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Bouleuterion



The original Athenian council was founded in 594 BC by Solon, who was Archon at the time. It consisted of 400 men, of which each of the 4 original Athenian tribes chose 100. This council met on Pynx Hill, near the Acropolis. When Cliesthenes instituted his reforms in the shape of a new constitution around 507 BC, he included in it a provision for a Council of 500 to be formed. The greek word for council is Boule (prounounced boo-lay); the new council was made up of 50 men chosen from each of the newly-created 10 tribes, or phylai. These council members served a one-year term, during which they lived in Athens and held meetings at the Bouleuterion. Furthermore, for each period of the year, usually consisting of around 35 days, each tribe's representatives held the position of executive committee, or pyrtaneis. The position was rotated through the council.

The first bouleuterion was built as a meeting place for this 'council of the people,' on the west side of the agora, just below the Kolonos Agoraios. It had a simple, almost square building plan, organized in order to accomodate the 500 person council, and was approximately 23.8 by 23.3 meters in size. The building consisted of an oblong-shaped antechamber (or pronaos), followed by a main council chamber. The main hall was a large, rectangular room; wooden benches were arranged in rows along the walls. The roof of the buildling was supported by five colums placed around the center of the main chamber. The building itself faced south; the main council chamber was north of the small lobby.

In the late fifth century, a new bouleuterion was built to the west of the old building; although smaller, it was a much more sophisticated structure. It measured approximately 16 by 22 meters, and originally consisted of only a main council chamber. The main hall was innovative in its design; seating was arranged in an amphitheater-like system, with twelve levels of semicircular benches filling the room. The rooms also contained several windows. There is some doubt as to which direction the seats were facing; some suggest east while others interpret the arrangement to be facing east. However, there is consensus that the capacity of the chamber exceeded 500 persons. It is also agreed that a porch was later added to the buildling, somewhere around 300bc; modern reconstructions generally show this to be a porch with an open interior colonnade so that those seated in the council chamber could see outside.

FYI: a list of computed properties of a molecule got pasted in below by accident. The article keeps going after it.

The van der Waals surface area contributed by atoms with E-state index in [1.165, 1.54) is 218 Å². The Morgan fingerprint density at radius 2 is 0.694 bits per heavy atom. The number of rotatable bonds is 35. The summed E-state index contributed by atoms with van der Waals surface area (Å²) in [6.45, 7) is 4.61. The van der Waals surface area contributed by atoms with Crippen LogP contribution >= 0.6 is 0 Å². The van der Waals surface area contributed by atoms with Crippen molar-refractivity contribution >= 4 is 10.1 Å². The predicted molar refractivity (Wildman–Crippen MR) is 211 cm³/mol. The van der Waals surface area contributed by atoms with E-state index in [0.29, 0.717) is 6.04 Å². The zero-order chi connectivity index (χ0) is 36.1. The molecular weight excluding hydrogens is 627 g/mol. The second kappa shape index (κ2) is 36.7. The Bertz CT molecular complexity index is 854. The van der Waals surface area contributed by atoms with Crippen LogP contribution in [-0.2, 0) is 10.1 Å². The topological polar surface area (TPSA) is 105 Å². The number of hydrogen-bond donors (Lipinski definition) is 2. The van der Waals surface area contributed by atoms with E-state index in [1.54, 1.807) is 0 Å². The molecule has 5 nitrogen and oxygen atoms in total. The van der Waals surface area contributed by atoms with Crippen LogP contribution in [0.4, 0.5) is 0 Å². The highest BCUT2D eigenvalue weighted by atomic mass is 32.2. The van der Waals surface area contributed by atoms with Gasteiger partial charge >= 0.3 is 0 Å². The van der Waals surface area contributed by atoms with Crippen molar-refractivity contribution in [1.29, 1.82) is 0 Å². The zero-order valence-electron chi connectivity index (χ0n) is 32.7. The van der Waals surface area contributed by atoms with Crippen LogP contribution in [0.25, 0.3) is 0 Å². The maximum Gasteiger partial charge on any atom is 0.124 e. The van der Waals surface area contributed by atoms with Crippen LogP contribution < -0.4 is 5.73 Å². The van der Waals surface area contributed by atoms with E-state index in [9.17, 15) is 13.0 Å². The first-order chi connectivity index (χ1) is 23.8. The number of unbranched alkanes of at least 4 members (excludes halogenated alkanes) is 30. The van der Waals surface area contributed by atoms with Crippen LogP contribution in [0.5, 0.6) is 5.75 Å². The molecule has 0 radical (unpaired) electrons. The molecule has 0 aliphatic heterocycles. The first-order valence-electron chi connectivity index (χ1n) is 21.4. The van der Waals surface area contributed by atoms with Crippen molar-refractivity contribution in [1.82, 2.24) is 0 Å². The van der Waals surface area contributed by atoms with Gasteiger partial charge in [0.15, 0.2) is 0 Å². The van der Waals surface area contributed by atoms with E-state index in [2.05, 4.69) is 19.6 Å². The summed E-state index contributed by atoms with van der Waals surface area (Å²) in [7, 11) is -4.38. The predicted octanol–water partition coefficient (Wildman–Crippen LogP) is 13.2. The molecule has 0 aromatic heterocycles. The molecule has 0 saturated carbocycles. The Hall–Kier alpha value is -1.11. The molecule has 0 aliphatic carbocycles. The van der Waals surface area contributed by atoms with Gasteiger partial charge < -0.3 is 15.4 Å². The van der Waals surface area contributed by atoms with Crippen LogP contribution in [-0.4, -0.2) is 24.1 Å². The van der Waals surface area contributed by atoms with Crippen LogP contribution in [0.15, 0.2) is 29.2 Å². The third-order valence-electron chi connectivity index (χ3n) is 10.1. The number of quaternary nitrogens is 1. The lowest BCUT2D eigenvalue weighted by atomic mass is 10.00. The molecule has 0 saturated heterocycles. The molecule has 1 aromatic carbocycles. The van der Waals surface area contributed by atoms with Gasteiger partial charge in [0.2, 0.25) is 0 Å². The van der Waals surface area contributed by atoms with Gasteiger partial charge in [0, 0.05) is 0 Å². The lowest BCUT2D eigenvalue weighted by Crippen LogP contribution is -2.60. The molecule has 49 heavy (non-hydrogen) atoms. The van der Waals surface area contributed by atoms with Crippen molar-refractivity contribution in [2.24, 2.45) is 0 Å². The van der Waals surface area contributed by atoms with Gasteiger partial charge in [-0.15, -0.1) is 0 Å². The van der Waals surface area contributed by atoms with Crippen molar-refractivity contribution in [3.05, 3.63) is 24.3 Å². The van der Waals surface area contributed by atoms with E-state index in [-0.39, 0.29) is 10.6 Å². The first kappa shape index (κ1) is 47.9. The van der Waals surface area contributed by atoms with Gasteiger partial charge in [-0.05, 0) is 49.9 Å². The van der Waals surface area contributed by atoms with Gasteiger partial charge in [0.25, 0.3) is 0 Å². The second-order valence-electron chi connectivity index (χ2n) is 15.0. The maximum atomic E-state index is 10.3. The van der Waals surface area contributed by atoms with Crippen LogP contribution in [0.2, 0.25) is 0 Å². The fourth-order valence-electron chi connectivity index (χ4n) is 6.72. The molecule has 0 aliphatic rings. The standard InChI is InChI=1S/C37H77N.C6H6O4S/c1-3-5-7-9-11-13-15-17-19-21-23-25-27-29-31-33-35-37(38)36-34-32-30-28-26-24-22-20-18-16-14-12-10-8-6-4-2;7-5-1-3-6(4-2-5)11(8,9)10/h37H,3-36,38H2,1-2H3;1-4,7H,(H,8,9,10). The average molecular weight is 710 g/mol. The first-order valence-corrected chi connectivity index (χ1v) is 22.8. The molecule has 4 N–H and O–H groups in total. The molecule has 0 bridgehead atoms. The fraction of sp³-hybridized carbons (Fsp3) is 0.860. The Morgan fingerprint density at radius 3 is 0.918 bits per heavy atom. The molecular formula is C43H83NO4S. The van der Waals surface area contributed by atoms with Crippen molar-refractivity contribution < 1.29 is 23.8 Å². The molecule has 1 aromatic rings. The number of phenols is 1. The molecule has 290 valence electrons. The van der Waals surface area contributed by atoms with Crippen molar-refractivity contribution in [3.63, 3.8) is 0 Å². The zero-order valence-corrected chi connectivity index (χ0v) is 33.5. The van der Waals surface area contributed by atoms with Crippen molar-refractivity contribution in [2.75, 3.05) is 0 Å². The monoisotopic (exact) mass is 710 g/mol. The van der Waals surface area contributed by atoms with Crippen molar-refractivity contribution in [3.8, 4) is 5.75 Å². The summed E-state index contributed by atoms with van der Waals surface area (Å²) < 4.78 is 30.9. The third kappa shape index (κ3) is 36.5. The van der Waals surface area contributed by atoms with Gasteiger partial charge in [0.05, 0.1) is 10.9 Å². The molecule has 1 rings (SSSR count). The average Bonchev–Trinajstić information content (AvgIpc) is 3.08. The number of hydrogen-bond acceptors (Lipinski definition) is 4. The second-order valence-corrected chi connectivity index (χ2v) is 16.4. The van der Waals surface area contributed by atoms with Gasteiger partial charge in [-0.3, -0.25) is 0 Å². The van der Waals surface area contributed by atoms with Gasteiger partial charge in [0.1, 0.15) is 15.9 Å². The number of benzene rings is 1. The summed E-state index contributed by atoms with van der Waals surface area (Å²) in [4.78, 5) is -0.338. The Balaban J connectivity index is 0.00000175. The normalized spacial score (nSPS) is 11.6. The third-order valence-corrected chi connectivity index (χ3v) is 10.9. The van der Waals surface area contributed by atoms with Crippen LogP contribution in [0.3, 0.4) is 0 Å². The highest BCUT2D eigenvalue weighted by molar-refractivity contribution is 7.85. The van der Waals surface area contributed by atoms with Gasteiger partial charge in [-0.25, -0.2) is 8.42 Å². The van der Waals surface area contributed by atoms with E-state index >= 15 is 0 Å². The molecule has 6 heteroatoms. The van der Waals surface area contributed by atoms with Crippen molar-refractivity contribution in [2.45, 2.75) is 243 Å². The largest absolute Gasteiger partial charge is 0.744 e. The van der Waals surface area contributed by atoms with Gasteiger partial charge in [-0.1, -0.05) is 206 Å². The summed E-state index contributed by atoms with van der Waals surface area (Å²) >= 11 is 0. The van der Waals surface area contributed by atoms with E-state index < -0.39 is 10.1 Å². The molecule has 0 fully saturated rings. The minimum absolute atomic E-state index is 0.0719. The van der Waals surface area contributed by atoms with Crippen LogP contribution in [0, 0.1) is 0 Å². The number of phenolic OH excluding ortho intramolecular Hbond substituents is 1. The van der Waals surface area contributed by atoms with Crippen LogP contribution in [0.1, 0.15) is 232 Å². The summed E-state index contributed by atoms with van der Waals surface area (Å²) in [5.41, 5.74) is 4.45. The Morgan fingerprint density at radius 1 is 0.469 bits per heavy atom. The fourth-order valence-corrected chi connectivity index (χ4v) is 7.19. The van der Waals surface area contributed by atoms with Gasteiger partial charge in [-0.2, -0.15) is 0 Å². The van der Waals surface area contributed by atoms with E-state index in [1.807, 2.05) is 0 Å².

The new bouleuterion complex was completed with the construction of a monumental gateway, or Propylon, in the Ionic style; the old bouleuterion was converted into a Metroon, or a shrine to the mother goddess. However, it continued to serve a state function, as it was used to store the council's official archives and other state records.

insert picture of bouleuterion complex

The Bouleuterion complex also included a Tholos, a round building where the council members were housed and dined at public expense. Though the majority of the council members lived in Athens, it was required that at least one-third of the council sleep in the tholos, so that they might be ready to deal with any emergencies that arose. In addition, the tholos also held an official set of weights and measures, and so served an additional function as a Bureau of Standards (J. Camp).


Posted at Nov 14/2005 04:27PM:
chris witmore: Nice entry Aditi. I have only a few minor comments. I think a very brief description of the architectural fabric of the 1st Bouleuterion would be a good thing. No big deal here just layout and measurements. You do this with the 2nd Bouleuterion, but how big was it? What was it made out of? A separate page would be in order for the Tholos. With regard to the issue if physical description, here is an example from my Dissertation which might be of use...

"A three-sided enclosure, which terminates at the edge of a cliff, sits at the highest point of Kokkygion. The southwestern wall, just over 4m in length, joins the northern wall, the longest at 33m, at an angle that is a few degrees over ninety. At the northeastern end of this wall, a third turns at slightly more than a right angle toward the edge of the precipice. It is approximately 14m in length. The walls, .85m wide, are comprised of staggered, unhewn, grey limestone orthostats, which were broken from the bedrock along parallel bedding planes and set upright to form a double facade on either side of a rubble core. Many of these have fallen over under the immense weight of time. Inside, a level shelf of limestone bedrock terminates in a shear drop on the southern edge in the direction of the lower Pikrodhafni valley, the ‘crescent-shaped beach’ and the Potokia or Kapari bay. Within the holes left by plant collectors in the crevices among the bedrock a layer of ash was apparent in the early 1980’s. From inside this enclosure, identified as the shrine of Zeus (Faraklas 1973; Jameson, Runnels and van Andel 1994; Munn 1986), an unencumbered view encompasses much of the southern Argolid."

Your entry need not be so detailed, but this is one way to get at physical description... Hope this helps. Chris

aditi: Hi Chris, hope you had a great Thanksgiving! I've made some substantial changes to the bouleuterion entry, and I was wondering if you had any thoughts on it... I haven't been able to figure out what it was made of, but I'm working on it :) See you monday!
~aditi

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